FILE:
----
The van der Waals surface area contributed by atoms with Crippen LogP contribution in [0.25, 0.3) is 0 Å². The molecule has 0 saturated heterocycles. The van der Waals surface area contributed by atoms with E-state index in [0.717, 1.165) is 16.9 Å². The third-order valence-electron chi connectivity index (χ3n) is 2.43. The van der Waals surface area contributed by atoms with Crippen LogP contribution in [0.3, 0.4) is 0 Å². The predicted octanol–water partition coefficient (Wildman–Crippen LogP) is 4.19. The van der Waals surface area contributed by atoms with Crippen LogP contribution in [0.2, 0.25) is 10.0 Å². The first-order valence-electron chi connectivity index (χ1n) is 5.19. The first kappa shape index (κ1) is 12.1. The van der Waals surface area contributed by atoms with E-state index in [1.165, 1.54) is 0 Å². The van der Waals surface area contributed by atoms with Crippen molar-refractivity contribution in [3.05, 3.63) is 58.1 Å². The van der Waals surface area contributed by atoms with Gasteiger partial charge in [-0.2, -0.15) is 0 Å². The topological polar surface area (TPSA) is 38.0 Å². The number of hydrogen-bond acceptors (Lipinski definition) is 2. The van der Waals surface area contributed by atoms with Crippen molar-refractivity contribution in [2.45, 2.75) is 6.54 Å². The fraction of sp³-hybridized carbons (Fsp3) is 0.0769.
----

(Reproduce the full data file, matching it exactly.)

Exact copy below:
The van der Waals surface area contributed by atoms with Crippen LogP contribution in [0.25, 0.3) is 0 Å². The molecule has 0 saturated heterocycles. The van der Waals surface area contributed by atoms with E-state index in [0.717, 1.165) is 16.9 Å². The third-order valence-electron chi connectivity index (χ3n) is 2.43. The van der Waals surface area contributed by atoms with Crippen LogP contribution in [0.3, 0.4) is 0 Å². The predicted octanol–water partition coefficient (Wildman–Crippen LogP) is 4.19. The van der Waals surface area contributed by atoms with Crippen LogP contribution in [0.2, 0.25) is 10.0 Å². The first-order valence-electron chi connectivity index (χ1n) is 5.19. The first kappa shape index (κ1) is 12.1. The van der Waals surface area contributed by atoms with E-state index in [1.165, 1.54) is 0 Å². The van der Waals surface area contributed by atoms with Crippen molar-refractivity contribution in [3.05, 3.63) is 58.1 Å². The van der Waals surface area contributed by atoms with Gasteiger partial charge in [-0.2, -0.15) is 0 Å². The topological polar surface area (TPSA) is 38.0 Å². The number of hydrogen-bond acceptors (Lipinski definition) is 2. The van der Waals surface area contributed by atoms with Crippen molar-refractivity contribution in [2.45, 2.75) is 6.54 Å². The fraction of sp³-hybridized carbons (Fsp3) is 0.0769.